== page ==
After finishing A Piece of the World, inspired by Andrew Wyeth’s painting, “Christina’s World” (reviewed earlier this week), I started thinking about novels inspired by paintings. Many favorites came to mind, from Donna Tartt’s The Goldfinch to Tracy Chevalier’s Girl With a Pearl Earring. Ever since I read From the Mixed-Up Files of Mrs. Basil E. Frankweiler, I’ve loved books that take place in the art world. (Today’s children can enjoy Blue Balliett’s wonderful art mysteries, starting with Chasing Vermeer, and Marianne Malone’s Sixty-Eight Rooms series, set in one of the most enchanting places I know — the Thorne Miniature Rooms in the Art Institute of Chicago.)
In a TED talk called “Finding the Story Inside the Painting” , Chevalier describes the affliction of “gallery fatigue” that many museumgoers experience when overwhelmed by galleries full of dazzling art. Her solution is to be selective and to concentrate on one painting:
When I go into a gallery, first of all, I go quite fast, and I look at everything, and I pinpoint the ones that make me slow down for some reason or other. I don’t even know why they make me slow down, but something pulls me like a magnet and then I ignore all the others, and I just go to that painting. So it’s the first thing I do is, I do my own curation. I choose a painting. It might just be one painting in 50. And then the second thing I do is I stand in front of that painting, and I tell myself a story about it.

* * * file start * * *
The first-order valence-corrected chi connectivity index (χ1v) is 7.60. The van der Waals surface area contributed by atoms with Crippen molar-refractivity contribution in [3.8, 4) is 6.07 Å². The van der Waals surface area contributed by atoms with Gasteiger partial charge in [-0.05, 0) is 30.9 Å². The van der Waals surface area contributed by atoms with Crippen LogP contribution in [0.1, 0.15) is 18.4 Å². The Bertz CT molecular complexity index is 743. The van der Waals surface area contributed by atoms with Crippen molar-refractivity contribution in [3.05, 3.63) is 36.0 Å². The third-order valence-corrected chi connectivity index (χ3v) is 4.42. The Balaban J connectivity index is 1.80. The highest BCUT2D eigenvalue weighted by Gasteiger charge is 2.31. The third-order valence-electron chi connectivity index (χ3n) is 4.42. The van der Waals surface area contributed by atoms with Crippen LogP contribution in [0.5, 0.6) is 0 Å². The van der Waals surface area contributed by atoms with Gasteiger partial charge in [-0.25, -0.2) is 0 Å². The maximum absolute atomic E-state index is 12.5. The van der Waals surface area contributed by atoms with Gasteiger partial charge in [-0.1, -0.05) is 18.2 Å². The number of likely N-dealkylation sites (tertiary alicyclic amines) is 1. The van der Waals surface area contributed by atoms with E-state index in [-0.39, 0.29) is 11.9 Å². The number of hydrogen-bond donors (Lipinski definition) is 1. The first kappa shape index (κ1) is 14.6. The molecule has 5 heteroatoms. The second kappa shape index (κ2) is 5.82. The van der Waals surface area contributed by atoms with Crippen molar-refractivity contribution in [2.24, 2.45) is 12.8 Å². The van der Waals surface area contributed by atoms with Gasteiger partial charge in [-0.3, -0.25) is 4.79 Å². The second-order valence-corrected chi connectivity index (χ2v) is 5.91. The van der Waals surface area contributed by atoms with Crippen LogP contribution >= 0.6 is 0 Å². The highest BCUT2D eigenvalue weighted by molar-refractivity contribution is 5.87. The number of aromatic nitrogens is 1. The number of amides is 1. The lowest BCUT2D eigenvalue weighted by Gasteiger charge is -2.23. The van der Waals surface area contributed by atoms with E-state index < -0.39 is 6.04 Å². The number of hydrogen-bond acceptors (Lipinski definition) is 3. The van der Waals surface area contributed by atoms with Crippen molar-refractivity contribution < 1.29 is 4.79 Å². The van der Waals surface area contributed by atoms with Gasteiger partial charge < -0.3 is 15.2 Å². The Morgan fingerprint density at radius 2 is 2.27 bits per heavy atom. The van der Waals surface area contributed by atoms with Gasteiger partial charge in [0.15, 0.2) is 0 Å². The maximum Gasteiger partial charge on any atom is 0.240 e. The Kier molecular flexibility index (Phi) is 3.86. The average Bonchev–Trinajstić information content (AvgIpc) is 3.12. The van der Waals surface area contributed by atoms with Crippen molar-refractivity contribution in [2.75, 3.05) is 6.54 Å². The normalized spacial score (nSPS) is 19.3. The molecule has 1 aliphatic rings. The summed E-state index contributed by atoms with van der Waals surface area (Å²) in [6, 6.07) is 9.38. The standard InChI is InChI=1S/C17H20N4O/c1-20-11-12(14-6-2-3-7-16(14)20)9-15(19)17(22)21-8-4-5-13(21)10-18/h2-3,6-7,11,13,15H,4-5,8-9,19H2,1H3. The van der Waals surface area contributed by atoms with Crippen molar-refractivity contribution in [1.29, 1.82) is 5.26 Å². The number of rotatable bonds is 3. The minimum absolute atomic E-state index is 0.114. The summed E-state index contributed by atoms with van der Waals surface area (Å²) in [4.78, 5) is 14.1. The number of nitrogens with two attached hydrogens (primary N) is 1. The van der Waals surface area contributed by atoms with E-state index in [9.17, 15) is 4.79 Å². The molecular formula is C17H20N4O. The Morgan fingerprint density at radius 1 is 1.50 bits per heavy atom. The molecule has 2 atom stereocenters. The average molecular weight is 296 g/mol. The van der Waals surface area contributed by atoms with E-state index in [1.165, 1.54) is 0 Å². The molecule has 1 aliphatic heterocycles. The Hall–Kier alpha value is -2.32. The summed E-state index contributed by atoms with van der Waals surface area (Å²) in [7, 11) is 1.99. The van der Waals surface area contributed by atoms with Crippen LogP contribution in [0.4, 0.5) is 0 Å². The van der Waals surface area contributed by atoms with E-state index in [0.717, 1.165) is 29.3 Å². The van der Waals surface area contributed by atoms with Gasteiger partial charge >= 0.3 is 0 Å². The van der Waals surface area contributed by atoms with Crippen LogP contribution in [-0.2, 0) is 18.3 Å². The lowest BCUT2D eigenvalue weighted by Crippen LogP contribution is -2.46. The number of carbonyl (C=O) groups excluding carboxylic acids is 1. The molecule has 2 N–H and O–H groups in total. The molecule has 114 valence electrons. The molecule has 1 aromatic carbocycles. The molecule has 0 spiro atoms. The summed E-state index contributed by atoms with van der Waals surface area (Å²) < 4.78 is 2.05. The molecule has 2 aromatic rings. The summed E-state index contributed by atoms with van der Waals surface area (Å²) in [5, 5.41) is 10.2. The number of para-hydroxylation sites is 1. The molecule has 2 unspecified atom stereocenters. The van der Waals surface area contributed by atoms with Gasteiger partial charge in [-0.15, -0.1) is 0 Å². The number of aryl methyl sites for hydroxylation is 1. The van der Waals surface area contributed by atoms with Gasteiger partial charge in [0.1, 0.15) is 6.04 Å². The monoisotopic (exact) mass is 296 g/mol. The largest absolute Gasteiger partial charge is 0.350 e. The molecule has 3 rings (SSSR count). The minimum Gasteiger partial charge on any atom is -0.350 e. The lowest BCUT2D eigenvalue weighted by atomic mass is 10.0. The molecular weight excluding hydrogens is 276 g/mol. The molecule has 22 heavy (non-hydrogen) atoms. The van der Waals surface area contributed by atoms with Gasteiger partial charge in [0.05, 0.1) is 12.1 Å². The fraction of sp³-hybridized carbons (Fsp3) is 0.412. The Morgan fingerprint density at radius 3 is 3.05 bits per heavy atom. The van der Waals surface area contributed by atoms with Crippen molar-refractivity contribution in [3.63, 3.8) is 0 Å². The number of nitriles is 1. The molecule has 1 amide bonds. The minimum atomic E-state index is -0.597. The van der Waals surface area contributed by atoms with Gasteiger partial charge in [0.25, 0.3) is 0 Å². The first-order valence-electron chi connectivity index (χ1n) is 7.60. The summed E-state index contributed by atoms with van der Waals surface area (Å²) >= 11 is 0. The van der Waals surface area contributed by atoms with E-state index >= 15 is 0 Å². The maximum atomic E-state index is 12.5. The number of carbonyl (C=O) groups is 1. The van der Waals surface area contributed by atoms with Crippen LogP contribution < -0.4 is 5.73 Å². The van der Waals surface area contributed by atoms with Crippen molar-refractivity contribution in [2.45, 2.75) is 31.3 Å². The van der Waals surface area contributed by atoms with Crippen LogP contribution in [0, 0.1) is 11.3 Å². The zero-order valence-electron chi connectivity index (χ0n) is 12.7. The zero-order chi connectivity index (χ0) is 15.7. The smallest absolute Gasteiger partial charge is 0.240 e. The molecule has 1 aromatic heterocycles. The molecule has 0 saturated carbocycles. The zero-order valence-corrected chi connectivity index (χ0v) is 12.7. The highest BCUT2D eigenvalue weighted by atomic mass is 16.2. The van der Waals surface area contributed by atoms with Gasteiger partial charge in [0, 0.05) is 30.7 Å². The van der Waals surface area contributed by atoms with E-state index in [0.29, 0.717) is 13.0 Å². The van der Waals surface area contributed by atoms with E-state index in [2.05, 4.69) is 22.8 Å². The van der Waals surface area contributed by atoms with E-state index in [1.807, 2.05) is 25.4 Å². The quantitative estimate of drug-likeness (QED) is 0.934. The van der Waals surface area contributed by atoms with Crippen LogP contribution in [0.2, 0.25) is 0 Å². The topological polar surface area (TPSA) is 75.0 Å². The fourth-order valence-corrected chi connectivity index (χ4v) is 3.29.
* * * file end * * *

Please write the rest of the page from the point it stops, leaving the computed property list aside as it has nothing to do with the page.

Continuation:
Chevalier found inspiration in art for two of her other novels — Burning Bright (the paintings and poetry of William Blake) and The Lady and the Unicorn (the medieval tapestries hanging in the Cluny Museum in Paris). So have many other authors — here are a few of my favorites:
The Fortunate Ones by Ellen Umansky
The boy in the painting was not pretty. He was too skinny in his red uniform, his face pasty and elongated. The paint was thick, thrown on; it looked as if the painter couldn’t be bothered to slow down and pay attention. Rose didn’t understand why her mother loved it so.
Rose Zimmer’s parents save her life by sending her on a Kindertransport from Austria to England in 1939. After the war, she desperately searches for her family’s Chaim Soutine painting, stolen by the Nazis. The search leads her to Lizzie Goldstein, whose father was the last owner of the painting — which has been stolen again, on Lizzie’s watch.